Interim Joint Committee on Appropriations and Revenue


Budget Review Subcommittee on Economic Development and Tourism, Natural Resources and Environmental Protection


Minutes of the<MeetNo1> 3rd Meeting

of the 2006 Interim


<MeetMDY1> September 28, 2006


The<MeetNo2> 3rd meeting of the Budget Review Subcommittee on Economic Development and Tourism, Natural Resources and Environmental Protection of the Interim Joint Committee on Appropriations and Revenue was held on<Day> Thursday,<MeetMDY2> September 28, 2006, at<MeetTime> 10:00 AM, in<Room> Room 169 of the Capitol Annex. Senator Ernie Harris, Chair, called the meeting to order, and the secretary called the roll.


Present were:


Members:<Members> Senator Ernie Harris, Co-Chair; Representative John A Arnold Jr, Co-Chair; Representatives Jim Gooch Jr, Charlie Hoffman, Dennis Keene, Tommy Thompson, and Susan Westrom.


Guests:  Leah MacSwords, Director, Division of Forestry, and Steve Cull, Vice-Director, Division of Forestry; Department for Natural Resources; Lesia Layson, Director, Division of Administrative Services, Department of Labor; Keith Talley, Deputy Director, Office of Financial Institutions, and Colleen Keefe, Director, Division of Securities; Tony Royalty, Executive Director,  and Chris Lilly; Office of Charitable Gaming; Beth O'Donnell, Executive Director; Garnett Thurman, Legislative Liaison;  Kentucky Public Service Commission.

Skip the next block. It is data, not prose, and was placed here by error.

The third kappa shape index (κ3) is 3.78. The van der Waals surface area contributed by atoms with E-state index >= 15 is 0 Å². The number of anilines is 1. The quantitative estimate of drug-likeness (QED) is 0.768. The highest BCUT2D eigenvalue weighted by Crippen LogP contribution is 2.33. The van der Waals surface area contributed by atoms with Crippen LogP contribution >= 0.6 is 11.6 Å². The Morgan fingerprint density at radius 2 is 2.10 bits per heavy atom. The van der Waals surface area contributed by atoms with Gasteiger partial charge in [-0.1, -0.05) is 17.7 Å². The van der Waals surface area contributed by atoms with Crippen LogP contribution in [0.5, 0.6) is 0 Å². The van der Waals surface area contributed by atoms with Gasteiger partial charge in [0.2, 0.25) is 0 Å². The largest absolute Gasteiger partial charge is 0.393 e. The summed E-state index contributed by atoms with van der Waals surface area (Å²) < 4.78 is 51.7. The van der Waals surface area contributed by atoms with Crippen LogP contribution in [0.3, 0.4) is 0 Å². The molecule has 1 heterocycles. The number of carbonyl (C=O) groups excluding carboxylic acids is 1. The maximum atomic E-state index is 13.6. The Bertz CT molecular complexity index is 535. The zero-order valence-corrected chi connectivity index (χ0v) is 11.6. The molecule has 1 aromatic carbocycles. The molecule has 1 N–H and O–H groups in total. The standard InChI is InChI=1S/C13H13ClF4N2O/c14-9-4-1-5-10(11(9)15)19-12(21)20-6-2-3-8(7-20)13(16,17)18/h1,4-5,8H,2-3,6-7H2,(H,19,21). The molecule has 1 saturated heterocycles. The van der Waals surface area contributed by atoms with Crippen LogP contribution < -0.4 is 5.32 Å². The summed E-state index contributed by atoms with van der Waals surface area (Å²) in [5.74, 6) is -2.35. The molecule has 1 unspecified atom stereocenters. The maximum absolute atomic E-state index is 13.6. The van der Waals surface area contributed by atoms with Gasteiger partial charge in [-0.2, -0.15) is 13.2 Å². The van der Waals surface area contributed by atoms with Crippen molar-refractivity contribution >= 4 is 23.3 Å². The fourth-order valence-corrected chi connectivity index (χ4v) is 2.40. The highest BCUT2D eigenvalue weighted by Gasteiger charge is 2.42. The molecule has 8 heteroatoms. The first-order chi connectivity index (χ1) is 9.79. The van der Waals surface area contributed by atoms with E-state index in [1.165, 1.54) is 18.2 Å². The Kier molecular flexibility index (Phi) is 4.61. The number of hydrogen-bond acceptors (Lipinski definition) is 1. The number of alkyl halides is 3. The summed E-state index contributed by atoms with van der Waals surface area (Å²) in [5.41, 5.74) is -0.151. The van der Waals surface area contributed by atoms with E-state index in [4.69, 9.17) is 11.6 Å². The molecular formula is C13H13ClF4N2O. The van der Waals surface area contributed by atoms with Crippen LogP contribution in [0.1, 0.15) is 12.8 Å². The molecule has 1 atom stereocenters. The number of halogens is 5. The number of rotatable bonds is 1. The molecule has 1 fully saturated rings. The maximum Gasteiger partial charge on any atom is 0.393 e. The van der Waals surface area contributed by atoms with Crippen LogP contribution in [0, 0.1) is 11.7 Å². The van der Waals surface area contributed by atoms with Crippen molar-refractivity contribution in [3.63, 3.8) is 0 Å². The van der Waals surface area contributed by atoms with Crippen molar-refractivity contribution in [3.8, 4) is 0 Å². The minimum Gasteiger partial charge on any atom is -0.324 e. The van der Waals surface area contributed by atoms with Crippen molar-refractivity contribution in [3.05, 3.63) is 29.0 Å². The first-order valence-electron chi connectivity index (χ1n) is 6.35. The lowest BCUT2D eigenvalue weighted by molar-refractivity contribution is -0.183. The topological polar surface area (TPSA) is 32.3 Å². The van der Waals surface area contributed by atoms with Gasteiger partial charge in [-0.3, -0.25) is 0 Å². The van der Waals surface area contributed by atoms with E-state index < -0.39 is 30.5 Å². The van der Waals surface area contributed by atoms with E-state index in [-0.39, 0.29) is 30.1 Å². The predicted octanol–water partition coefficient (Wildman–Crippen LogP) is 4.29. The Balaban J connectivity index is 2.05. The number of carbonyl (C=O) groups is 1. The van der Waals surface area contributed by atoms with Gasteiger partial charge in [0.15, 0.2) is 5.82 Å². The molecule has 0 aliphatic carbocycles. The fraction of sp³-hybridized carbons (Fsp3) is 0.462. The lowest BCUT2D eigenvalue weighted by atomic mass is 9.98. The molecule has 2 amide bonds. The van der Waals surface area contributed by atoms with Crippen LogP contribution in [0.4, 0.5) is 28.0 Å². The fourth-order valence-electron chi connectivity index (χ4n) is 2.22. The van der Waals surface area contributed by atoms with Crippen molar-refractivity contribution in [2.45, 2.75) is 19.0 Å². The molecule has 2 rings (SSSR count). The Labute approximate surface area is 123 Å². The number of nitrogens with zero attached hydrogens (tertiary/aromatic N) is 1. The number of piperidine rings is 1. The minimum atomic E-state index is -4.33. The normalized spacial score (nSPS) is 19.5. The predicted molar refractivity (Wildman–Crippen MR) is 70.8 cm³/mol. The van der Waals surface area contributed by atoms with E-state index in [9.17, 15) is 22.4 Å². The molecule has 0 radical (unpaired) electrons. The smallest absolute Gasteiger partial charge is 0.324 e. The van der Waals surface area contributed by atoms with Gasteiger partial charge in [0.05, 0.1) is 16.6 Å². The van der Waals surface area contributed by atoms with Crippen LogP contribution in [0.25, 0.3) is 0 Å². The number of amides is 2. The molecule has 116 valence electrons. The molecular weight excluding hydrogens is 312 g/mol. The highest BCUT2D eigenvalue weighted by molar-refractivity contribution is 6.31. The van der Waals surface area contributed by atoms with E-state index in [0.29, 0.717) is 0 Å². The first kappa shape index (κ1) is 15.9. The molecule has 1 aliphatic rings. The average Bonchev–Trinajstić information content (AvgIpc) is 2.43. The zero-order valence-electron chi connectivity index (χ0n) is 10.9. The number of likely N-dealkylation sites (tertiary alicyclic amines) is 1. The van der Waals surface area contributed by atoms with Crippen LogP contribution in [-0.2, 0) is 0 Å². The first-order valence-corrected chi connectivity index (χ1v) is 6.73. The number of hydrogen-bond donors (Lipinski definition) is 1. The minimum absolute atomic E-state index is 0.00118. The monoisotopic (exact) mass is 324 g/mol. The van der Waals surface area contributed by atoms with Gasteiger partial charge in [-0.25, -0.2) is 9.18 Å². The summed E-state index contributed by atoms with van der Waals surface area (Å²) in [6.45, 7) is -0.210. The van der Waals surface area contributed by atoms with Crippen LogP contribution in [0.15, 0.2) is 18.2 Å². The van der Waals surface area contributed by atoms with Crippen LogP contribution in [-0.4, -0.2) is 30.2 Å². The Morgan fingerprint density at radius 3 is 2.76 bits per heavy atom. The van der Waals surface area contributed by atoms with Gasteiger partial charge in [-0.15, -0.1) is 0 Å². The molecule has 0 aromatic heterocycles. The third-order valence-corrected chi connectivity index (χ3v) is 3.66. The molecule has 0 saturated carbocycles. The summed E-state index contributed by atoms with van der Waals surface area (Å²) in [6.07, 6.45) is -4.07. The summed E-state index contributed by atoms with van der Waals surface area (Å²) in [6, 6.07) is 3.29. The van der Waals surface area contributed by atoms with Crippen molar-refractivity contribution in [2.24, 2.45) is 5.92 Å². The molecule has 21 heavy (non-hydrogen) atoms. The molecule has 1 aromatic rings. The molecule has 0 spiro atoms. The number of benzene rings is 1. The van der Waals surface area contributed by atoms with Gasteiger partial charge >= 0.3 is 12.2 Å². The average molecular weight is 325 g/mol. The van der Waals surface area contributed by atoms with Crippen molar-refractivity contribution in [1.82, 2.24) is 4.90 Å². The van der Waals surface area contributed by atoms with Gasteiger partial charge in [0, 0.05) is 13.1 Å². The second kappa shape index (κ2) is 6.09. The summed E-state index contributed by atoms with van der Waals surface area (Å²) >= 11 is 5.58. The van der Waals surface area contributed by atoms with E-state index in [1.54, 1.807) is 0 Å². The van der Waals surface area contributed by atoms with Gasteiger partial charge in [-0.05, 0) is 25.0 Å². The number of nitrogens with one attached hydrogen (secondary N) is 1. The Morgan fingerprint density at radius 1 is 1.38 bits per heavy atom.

LRC Staff:  Jack McNear, Kevin Mason, Jeffery Hancock, Janie Miller, Tom Willis, and Matt Ellis.


Chairman Harris welcomed Director MacSwords and Steve Cull for a presentation on the agency mission and day-to-day operations of the Division of Forestry in the Department of Natural Resources. Upon completing the presentation, Ms. MacSwords opened the floor to questions.


Chairman Harris asked if pine seedlings are raised by the Division of Forestry. Ms. MacSwords replied that only pines native to Kentucky are raised, adding that Christmas trees were raised at one time, but hardwood species are more profitable.


Chairman Harris asked if there have been any glitches in the program and how they could be fixed. Ms. MacSwords stated that the General Assembly  established a temporary master logger card for those who wanted to start work before the next available class in the University of Kentucky's Master Logger Program. Also, the Kentucky Forest Industry Association is supporting legislation to stop "bad actors", those who have two or more citations on their logging jobs. The biggest problem is that there are fewer logging inspectors available because of vacant positions.  


Chairman Harris asked if firefighters from the Division on Forestry are called upon to assist other states in the western part of the country. Ms. MacSwords replied in the affirmative, adding that they go on leave and are put on the Forest Service payroll. The leave is granted because of the experience gained in fighting these fires is valuable to Kentucky. Any firefighters sent to the twelve southern states are covered under the Interstate Fire Compact that we have with those states and are kept on the Division of Forestry's payroll.